Dogs: DHLPP distemper vaccine, Bordatella vaccine, Heartworm screening, Deworming and Fecal exam
Cats: FVRCP distemper vaccine, Feline Leukemia test, Feline Immunodeficiency Virus test, Deworming and Fecal exam
All animals four months or older will also include a current rabies vaccine, tag, and vaccination certificate. If the animal you adopt is under four months of age, we will schedule an appointment for rabies vaccination once the animal is an appropriate age.
All animals come with full disclosure of their medical history at KCAC, including certificate of rabies vaccination. Dogs will also be given a collar and leash of appropriate size; cats will be given a cardboard carrier for transport.
For further inquiries, call KCAC at 630-232-3555 and ask to speak with a member of our shelter staff.
How much does it cost to adopt an animal?
Adoption fees are set by the county board. Our Fee Table shows current adoption prices.
Why do I have to register my animal?
KCAC is tasked with protecting the public and animals from the spread of rabies. Rabies registration tags help us make sure that we have an accurate record of animals living in Kane County, and are used to prove that an animal has a current rabies vaccination.
Because KCAC is not funded by taxpayer money, fees collected through rabies tag registration help cover the expenses of our shelter operations and programs.
A rabies registration tag on your pet’s collar also makes finding a lost animal’s owner much easier. Each tag has a unique number, which is linked to the pet’s owner, and can be used by KCAC or the Kane County Sheriff’s Department to identify the owner of a pet.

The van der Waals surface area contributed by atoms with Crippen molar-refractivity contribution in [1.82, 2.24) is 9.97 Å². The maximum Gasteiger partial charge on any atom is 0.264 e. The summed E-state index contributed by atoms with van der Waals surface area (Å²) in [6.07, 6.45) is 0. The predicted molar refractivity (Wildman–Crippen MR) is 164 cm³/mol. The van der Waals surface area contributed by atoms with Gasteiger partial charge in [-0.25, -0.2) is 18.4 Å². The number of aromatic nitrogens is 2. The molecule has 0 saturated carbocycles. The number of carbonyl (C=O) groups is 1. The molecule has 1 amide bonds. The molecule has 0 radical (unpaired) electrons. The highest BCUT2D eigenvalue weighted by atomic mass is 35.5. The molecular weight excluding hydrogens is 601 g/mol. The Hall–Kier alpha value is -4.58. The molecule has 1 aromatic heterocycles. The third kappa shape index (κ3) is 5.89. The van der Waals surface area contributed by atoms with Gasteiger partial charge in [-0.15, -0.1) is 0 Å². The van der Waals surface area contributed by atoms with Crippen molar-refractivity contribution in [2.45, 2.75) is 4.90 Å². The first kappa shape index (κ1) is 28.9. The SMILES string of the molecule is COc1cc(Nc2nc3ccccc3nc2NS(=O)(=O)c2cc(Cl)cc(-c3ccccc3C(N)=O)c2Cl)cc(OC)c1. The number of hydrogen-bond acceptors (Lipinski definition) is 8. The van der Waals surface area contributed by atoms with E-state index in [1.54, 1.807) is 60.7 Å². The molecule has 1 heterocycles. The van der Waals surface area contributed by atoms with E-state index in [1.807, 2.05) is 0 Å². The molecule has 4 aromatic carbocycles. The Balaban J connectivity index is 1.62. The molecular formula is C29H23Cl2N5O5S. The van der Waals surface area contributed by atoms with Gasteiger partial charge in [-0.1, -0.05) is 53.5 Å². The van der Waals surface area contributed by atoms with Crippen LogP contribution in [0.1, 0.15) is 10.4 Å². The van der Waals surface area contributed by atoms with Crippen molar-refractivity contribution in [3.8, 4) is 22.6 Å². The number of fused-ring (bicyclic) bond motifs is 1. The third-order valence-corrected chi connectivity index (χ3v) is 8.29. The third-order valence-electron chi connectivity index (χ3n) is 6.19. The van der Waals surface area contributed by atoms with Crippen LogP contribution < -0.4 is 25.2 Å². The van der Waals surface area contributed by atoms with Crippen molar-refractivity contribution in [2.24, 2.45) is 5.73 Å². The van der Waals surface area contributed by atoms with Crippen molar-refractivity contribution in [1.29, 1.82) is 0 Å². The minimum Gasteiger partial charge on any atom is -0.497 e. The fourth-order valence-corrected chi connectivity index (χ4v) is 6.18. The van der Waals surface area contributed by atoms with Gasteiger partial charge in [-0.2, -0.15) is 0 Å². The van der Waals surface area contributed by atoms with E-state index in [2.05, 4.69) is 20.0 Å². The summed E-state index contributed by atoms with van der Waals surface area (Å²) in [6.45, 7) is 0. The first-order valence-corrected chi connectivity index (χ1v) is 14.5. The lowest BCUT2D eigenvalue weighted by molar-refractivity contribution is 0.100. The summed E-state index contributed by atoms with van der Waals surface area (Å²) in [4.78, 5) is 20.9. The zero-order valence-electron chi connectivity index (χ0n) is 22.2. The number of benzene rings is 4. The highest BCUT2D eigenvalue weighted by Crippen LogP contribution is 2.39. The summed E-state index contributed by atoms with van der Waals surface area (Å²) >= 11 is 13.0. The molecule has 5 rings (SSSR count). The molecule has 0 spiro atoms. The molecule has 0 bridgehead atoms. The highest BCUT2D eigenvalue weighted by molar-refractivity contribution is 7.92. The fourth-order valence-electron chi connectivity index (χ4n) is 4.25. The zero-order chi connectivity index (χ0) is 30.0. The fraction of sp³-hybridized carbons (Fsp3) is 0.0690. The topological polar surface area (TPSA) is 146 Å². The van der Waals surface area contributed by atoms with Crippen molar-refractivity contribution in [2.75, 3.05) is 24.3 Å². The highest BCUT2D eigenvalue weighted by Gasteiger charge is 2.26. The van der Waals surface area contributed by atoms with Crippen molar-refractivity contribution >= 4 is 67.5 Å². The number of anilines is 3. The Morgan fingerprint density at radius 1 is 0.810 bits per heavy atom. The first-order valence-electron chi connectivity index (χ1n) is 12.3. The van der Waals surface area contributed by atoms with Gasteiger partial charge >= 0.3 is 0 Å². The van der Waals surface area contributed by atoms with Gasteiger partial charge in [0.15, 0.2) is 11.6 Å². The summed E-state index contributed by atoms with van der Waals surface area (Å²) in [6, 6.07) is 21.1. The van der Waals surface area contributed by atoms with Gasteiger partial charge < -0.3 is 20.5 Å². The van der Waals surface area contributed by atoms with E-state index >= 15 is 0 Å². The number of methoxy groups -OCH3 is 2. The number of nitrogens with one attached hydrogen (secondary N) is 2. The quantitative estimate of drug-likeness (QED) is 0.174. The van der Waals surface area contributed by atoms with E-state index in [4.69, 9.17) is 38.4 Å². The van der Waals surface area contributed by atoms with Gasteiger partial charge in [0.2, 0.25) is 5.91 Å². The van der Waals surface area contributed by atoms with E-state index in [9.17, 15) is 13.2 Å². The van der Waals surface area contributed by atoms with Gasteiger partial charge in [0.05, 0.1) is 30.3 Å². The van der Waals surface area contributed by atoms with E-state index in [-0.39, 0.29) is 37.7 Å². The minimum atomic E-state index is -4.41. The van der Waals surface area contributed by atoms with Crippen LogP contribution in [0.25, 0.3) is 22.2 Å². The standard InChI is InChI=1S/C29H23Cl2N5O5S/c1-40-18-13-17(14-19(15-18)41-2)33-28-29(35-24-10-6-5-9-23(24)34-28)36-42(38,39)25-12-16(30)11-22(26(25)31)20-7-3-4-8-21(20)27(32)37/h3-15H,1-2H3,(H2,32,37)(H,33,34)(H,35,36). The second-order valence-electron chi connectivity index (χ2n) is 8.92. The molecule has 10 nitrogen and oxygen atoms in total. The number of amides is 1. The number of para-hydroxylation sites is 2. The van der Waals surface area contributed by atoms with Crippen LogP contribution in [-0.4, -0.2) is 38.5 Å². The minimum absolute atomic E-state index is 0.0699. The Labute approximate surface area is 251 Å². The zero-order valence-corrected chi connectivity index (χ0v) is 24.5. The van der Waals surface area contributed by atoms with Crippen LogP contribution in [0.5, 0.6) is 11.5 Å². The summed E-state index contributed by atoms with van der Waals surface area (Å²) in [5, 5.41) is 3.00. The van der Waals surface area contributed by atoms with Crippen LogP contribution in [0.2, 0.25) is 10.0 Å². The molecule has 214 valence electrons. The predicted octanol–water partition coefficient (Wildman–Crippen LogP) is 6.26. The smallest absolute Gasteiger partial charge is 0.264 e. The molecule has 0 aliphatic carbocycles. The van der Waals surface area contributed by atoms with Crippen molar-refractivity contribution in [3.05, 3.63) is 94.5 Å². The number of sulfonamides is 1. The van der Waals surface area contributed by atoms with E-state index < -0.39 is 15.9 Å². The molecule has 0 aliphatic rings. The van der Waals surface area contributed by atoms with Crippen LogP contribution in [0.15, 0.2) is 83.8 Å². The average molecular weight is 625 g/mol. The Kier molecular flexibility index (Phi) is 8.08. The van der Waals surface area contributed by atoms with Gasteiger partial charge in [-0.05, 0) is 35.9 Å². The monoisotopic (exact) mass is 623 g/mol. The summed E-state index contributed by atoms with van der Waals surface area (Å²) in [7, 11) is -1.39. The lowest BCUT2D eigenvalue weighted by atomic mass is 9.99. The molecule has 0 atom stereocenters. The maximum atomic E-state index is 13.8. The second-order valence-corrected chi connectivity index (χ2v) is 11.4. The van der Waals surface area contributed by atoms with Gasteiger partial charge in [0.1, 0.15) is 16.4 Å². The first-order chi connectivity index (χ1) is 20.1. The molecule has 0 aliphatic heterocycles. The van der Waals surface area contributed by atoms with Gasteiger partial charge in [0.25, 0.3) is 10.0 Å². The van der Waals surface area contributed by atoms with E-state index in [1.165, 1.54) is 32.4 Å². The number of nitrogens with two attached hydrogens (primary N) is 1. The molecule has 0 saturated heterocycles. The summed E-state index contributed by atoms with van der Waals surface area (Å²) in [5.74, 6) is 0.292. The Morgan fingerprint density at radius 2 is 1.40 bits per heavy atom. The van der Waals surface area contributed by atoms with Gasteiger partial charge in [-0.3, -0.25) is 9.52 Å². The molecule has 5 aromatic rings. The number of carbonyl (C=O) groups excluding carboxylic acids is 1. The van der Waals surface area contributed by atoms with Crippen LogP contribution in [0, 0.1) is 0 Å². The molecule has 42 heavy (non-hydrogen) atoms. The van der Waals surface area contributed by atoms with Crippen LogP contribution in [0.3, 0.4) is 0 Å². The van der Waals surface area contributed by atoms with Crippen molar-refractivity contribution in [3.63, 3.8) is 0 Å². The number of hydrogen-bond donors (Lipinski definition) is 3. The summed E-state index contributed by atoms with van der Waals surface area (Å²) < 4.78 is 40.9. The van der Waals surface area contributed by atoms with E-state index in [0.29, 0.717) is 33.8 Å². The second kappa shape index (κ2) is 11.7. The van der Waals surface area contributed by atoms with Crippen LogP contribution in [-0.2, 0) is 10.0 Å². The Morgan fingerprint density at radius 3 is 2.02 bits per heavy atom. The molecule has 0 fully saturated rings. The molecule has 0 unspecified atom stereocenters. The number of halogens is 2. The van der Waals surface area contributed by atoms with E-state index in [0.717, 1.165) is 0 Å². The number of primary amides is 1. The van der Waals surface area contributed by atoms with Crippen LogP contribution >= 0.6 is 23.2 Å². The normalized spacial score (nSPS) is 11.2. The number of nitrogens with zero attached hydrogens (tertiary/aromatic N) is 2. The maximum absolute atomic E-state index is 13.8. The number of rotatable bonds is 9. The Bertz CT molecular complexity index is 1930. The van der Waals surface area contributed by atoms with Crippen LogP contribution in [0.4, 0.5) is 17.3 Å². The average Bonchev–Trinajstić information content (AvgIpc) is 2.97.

I lost my animal’s rabies tag. Can I get a replacement?
Yes. Replacement rabies tags can be obtained from our office for one dollar.
How come I just got an automated message from you?
KCAC sends out automated emails monthly as a reminder, and in order to keep our database as accurate as possible. You may have received an email because you have an animal indicated as coming due for vaccination soon, or because you have an animal that the system shows is behind on its vaccination. We understand that sometimes our records may be out of date, and typically these can be cleared up by contacting our office at 630.232.3555.
Do you offer veterinary services such as vaccines and microchips?
Do you microchip animals outside of your low-cost clinic?
Yes. Call KCAC at 630-232-3555 for information on making an appointment to have your dog or cat microchipped. The fee is fifteen dollars.
Do you offer euthanasia?
We do not offer this service to the public. For euthanasia and related services, contact your local veterinarian.
I can’t keep my animal anymore, can I surrender it to you?’
KCAC is the law enforcement agency responsible for picking up straying animals in unincorporated Kane County and municipalities that contract with our agency. As such we must ensure that we have open cages at all times for any animal that might need our assistance.
KCAC will only accept owner surrendered animals from people who live in Kane County. You will be required to provide documentation which proves your ownership of the animal and pay a twenty dollar ($20) surrender fee.
KCAC will accept owner surrendered animals by appointment ONLY as we do not accept same day surrenders. Please contact our office for additional information and to schedule an appointment at (630)232-3555.
What programs does your shelter offer?
KCAC offers a variety of programs, from volunteer opportunities to educational lectures. Check our Shelter Programs tab for a detailed listing.
Can I surrender my animal to you?
KCAC is the law enforcement agency responsible for picking up straying animals in unincorporated Kane County and municipalities that contract with our agency. As such we must ensure that we have open cages at all times for any animal that might need our facility. KCAC will accept owner surrendered animals by appointment ONLY. Please contact our office for additional information and to schedule an appointment at (630)232-3555.